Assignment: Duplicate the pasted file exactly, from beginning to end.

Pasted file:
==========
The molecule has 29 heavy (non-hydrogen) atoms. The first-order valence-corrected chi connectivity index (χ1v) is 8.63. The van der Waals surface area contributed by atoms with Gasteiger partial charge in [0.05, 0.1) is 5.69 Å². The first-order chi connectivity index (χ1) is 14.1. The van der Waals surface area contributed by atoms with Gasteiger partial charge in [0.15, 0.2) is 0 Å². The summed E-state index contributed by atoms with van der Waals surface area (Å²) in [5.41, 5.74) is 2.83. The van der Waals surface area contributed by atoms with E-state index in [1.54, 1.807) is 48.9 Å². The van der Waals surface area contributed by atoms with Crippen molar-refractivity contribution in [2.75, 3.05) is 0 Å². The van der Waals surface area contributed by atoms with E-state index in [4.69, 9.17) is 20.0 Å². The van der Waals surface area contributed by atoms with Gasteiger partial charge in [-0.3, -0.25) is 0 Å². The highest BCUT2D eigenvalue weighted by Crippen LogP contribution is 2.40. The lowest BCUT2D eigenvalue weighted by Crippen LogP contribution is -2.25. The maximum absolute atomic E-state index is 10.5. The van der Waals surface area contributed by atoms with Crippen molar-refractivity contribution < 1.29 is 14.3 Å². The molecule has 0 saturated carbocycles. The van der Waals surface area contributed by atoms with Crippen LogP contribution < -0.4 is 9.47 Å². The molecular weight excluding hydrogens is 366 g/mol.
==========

The molecule has 29 heavy (non-hydrogen) atoms. The first-order valence-corrected chi connectivity index (χ1v) is 8.63. The van der Waals surface area contributed by atoms with Gasteiger partial charge in [0.05, 0.1) is 5.69 Å². The first-order chi connectivity index (χ1) is 14.1. The van der Waals surface area contributed by atoms with Gasteiger partial charge in [0.15, 0.2) is 0 Å². The summed E-state index contributed by atoms with van der Waals surface area (Å²) in [5.41, 5.74) is 2.83. The van der Waals surface area contributed by atoms with E-state index in [1.54, 1.807) is 48.9 Å². The van der Waals surface area contributed by atoms with Crippen molar-refractivity contribution in [2.75, 3.05) is 0 Å². The van der Waals surface area contributed by atoms with E-state index in [4.69, 9.17) is 20.0 Å². The van der Waals surface area contributed by atoms with Gasteiger partial charge in [-0.3, -0.25) is 0 Å². The highest BCUT2D eigenvalue weighted by Crippen LogP contribution is 2.40. The lowest BCUT2D eigenvalue weighted by Crippen LogP contribution is -2.25. The maximum absolute atomic E-state index is 10.5. The van der Waals surface area contributed by atoms with Crippen molar-refractivity contribution < 1.29 is 14.3 Å². The molecule has 0 saturated carbocycles. The van der Waals surface area contributed by atoms with Crippen LogP contribution < -0.4 is 9.47 Å². The molecular weight excluding hydrogens is 366 g/mol.